Not only do students in the Dietetic Technology program at the Thompson School of Applied Science learn about the nutritional properties of food, they get to prepare and serve it at a grab-and-go style café right here on campus. Stacey’s Express in Cole Hall is open for lunch every Tuesday from 11:30 to 12:30 during the school year.
Dietetic Technology students Leah Schwenke, Taylor Duggan, and George Tilton work the serving line.
Named for Stacey W. Cole ‘41, a Thompson School graduate and generous supporter of the University of New Hampshire, Stacey’s Express has been in operation since 1987. Patrons are welcome to enjoy freshly made items like soup, paninis, and jambalaya to-go or gather in the common area with ample tables and chairs adjacent to the gleaming commercial kitchen where the students have been preparing lunch since morning.
As one of the Thompson School’s hands-on two-year degree programs in the College of Life Sciences and Agriculture at the University of New Hampshire, Dietetic Technology prepares students to take a national exam that will enable them to become registered dietetic technicians. With a range of professional options from large institutional settings to smaller community-based operations, dietetic technicians counsel their patients on eating healthfully within budgetary constraints.
The experiential nature of Stacey’s Express enables students to put into practice what they’re learning before graduation. This invaluable education gives students the opportunity to take on every job necessary to make the system work. “Each week, one person serves as a dietetic consultant, using food analysis software to make the nutritional label,” says Julienne Guyette, Lecturer in Culinary Arts and Nutrition. The other students in the cohort are assigned to preparing the soup, salad, or dessert and working as the cashier or dishwasher, and the job duties rotate throughout the semester.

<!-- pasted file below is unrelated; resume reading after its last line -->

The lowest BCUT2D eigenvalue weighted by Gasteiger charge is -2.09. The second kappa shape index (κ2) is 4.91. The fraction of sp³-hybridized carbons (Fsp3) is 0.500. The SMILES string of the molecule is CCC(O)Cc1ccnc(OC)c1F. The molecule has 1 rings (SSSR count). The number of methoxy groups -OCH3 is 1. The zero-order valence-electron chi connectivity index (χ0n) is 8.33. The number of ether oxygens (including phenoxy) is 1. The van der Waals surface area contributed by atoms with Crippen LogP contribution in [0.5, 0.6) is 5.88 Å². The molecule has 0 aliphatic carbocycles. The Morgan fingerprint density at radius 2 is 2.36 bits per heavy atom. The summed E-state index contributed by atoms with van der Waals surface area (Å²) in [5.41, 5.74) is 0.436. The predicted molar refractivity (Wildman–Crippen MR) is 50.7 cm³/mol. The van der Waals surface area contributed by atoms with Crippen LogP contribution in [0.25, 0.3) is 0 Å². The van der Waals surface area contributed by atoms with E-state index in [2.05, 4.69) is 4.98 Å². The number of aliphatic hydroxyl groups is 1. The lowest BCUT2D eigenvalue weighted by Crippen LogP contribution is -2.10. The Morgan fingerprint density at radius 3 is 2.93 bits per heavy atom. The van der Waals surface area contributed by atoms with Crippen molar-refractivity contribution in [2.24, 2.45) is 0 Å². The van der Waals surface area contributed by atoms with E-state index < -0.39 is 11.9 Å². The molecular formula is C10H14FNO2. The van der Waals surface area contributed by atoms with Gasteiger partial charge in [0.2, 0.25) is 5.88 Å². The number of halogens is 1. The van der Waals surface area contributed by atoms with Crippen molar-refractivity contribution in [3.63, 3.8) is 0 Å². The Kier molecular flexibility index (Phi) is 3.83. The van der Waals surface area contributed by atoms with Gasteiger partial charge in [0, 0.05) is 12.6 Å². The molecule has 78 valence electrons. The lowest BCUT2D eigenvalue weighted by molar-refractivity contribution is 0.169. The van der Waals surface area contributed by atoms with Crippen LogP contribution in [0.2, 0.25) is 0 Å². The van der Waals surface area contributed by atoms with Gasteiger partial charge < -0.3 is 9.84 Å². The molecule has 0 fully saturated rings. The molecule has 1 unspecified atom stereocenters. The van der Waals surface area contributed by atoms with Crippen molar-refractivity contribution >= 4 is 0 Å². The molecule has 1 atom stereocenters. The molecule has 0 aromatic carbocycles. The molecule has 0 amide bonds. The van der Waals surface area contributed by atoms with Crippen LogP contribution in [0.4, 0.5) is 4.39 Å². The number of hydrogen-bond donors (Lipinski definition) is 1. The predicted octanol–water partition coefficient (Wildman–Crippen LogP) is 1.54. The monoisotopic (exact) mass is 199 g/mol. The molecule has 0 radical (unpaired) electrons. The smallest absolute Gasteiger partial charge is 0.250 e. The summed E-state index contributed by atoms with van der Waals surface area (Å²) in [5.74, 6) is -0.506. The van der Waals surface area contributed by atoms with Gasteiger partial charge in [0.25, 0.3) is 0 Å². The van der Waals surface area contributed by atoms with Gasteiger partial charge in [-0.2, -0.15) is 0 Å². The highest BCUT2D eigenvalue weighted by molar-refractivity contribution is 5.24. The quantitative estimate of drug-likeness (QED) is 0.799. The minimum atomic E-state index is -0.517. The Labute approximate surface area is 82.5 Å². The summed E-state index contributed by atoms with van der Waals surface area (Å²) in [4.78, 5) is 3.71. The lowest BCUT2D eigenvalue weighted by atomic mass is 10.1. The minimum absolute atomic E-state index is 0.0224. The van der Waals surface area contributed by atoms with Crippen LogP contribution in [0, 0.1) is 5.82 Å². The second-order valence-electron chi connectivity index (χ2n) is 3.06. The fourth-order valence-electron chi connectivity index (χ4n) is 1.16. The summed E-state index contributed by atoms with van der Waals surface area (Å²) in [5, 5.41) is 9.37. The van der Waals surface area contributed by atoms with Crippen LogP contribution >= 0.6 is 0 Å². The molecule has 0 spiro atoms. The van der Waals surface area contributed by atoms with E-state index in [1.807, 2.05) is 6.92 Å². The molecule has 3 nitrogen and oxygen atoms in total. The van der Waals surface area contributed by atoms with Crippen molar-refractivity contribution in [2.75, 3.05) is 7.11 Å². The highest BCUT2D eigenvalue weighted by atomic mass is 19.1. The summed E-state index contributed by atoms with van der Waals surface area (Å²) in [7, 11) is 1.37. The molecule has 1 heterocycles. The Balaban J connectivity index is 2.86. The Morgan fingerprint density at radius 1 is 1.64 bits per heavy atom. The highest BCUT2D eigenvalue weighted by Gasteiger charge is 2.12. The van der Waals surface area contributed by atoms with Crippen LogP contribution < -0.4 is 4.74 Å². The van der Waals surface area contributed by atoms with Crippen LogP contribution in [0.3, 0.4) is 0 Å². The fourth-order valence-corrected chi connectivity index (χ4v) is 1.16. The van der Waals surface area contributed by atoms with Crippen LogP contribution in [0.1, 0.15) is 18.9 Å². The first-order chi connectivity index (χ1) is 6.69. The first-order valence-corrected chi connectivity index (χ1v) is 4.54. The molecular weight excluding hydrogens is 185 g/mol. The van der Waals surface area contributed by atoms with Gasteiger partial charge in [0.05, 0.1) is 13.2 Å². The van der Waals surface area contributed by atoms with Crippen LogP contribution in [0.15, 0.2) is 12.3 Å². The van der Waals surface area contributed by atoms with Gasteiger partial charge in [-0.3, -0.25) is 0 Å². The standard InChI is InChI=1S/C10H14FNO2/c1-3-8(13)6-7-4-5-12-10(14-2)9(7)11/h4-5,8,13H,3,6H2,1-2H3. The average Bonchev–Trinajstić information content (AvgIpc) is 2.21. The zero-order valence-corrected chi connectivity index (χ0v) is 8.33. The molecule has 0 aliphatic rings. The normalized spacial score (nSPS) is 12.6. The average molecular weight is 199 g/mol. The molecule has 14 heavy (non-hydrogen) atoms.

Chef and Lecturer of Culinary Arts and Nutrition, Julienne Guyette (on right) with student Jessie Hook.
“The students have already had their basic culinary class, called Food Fundamentals,” says Guyette. “Now they’re using those basic cooking techniques – preparing a compound roux for cream of broccoli soup, for example – and putting it all together into nutritional cuisine.” The variety of duties in and out of the kitchen is an accurate reflection of the professional life of a dietetic technician, who must be proficient in many areas including developing and costing healthy recipes based on determining the yields of the usable portion of food (minus peels, tops, and skin, etc.) as well as preparing a delicious and artful meal.
- Victoria Forester Courtland